Arabs Hamper Peace in Middle East, Israel’s Foreign Minister Tells United Nations
Menu JTA Search

Arabs Hamper Peace in Middle East, Israel’s Foreign Minister Tells United Nations

Download PDF for this date

Placing the blame for the absence of genuine peace in the Middle East squarely on the Arab states, Israel Foreign Minister Moshe Sharett today warned the United Nations Special Political Committee against taking “the road of deadlock” in seeking a settlement in the Middle East and a solution to the Arab refugee problem.

Leading the Israel delegation for the second day, in a diplomatic campaign reminiscent of earlier Israel battles in the world organization for recognition as a state and in support of Jerusalem, Mr. Sharett defended his government against Arab charges of discrimination in Israel and blasted the Arab governments for refusal to negotiate a lasting peace settlement. He told the 60 U.N. delegates that the crux of the matter was whether the Arabs wanted peace. If they did, it meant full acceptance of Israel, he said. But, he added, if they did not feel this way, then there was no use talking in the U.N. any further.

“The basic issue is the conclusion of peace,” he declared. “If that is not possible, let us drop the matter. Let us leave to time the healing of this wound.” Asserting that no Arab delegate at any Conciliation Commission meeting had ever been authorized to discuss a real peace settlement, Mr. Sharett said: “This tragi-comedy must come to an end. The Commission should be saved from the indignation and humiliation” of a fruitless process.

Mr. Sharett’s attack was aimed immediately against three resolutions before the Committee that either restricted themselves to the refugee problem or made it paramount to peace negotiations. The Israel Foreign Minister declared that the U.N. would get nowhere unless it insisted that the Arabs join Israel in direct or evenindirect peace talks. He pressed an Israel resolution which urges the governments concerned to engage without delay in such talks, recommending that “special and urgent consideration” be given the refugee question.

Replying to Arab allegations regarding the treatment of Arabs in Israel, Mr. Sharett told the Committee that the percentage of Arab children of school age enrolled in Israel schools had risen since 1945 from 45 percent to 83 percent. He said wages of unskilled Arab laborers had risen from 49 percent of the wages paid Jewish laborers to 85 percent. He said Israel policy was definitely the equalization in all spheres of activity.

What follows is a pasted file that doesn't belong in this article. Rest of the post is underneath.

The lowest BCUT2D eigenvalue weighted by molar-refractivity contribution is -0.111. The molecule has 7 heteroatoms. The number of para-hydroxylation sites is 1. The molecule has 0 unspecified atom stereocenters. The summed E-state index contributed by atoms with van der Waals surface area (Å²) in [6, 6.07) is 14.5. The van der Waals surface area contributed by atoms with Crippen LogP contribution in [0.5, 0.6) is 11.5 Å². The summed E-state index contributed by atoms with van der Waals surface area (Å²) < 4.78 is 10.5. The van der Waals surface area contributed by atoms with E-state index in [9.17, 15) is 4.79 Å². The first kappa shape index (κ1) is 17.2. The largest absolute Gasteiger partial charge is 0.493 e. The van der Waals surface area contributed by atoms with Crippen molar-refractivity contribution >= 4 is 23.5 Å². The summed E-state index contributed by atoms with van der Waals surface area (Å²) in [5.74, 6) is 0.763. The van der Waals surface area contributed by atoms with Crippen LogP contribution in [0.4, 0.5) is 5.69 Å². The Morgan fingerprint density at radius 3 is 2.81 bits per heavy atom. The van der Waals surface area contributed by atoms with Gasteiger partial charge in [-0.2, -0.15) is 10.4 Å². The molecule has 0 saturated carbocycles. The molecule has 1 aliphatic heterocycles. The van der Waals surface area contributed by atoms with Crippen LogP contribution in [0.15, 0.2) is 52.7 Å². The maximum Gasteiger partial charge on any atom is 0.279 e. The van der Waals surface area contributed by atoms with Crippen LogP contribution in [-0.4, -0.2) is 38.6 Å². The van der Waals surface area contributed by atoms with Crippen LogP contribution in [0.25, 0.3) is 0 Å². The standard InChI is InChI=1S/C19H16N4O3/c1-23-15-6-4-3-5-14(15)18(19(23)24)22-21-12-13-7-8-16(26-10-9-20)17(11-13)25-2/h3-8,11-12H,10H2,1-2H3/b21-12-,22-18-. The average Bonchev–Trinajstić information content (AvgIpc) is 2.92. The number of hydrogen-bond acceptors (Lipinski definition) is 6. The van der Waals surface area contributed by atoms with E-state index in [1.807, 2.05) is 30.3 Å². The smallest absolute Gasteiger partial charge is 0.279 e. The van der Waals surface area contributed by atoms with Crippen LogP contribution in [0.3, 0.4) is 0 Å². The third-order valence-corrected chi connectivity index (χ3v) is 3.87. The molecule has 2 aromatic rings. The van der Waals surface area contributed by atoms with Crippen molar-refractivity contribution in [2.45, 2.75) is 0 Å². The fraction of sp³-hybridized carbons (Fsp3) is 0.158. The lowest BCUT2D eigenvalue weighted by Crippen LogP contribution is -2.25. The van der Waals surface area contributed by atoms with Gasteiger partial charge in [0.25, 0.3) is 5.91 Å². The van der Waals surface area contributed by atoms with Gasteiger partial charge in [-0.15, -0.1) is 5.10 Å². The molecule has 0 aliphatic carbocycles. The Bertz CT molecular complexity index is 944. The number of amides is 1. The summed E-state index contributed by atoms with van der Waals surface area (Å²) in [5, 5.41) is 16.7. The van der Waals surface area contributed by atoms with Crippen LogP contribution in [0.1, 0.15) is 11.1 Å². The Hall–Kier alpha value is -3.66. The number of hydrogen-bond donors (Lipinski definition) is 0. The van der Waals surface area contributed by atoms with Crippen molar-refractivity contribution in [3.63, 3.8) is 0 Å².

Mr. Sharett, in both morning and afternoon session, took pains to explain Israel objections to a Nationalist Chinese amendment to the American-sponsored four-power resolution. The amendment calls for “negotiations” between the parties “either with the Conciliation Commission or directly,” rather than “direct discussions without delay,” as specified in the American draft. Mr. Sharett pointed out that a pious declaration for negotiations would result in the same old Arab delaying tastics. Beyond this, however, there is fierce Israel opposition to the second part of the four-power draft, which would set up a special office for the handling of the repatriation and compensation questions.

The Israel Foreign Minister asked the acting chairman of the Conciliation Commission, Ely E. Palmer of the United States, the attitude of the Commission toward this amendment. Mr. Palmer said he had not wanted to answer specific questions, last his words be misinterpreted or he give the impression of “taking sides” in the debate. The Commission recognized that its record of accomplishment was “not much to be proud of,” he said, but it did feel that some progress might be made.

In reply to Mr. Sharett’s question, he read excerpts from the Commission’s supplementary report stating the Commission’s view that “direct negotiations between the parties under United Nations auspices offer the best prospects of a final solution of the Palestine problem.” Whether this was done “without delay” was relatively unimportant, said Mr. Palmer. Language was unimportant. What was important was the cooperation and good will of all the parties concerned, he emphasized.

Founding Funders

The digitization of the JTA Archive would not have been possible without the generous support of the following donors:
  • The Gottesman Fund
  • Righteous Persons Foundation
  • Charles H. Revson Foundation
  • Elisa Spungen Bildner and Robert Bildner, in honor of Norma Spungen
  • George S. Blumenthal
  • Grace and Scott Offen Charitable Fund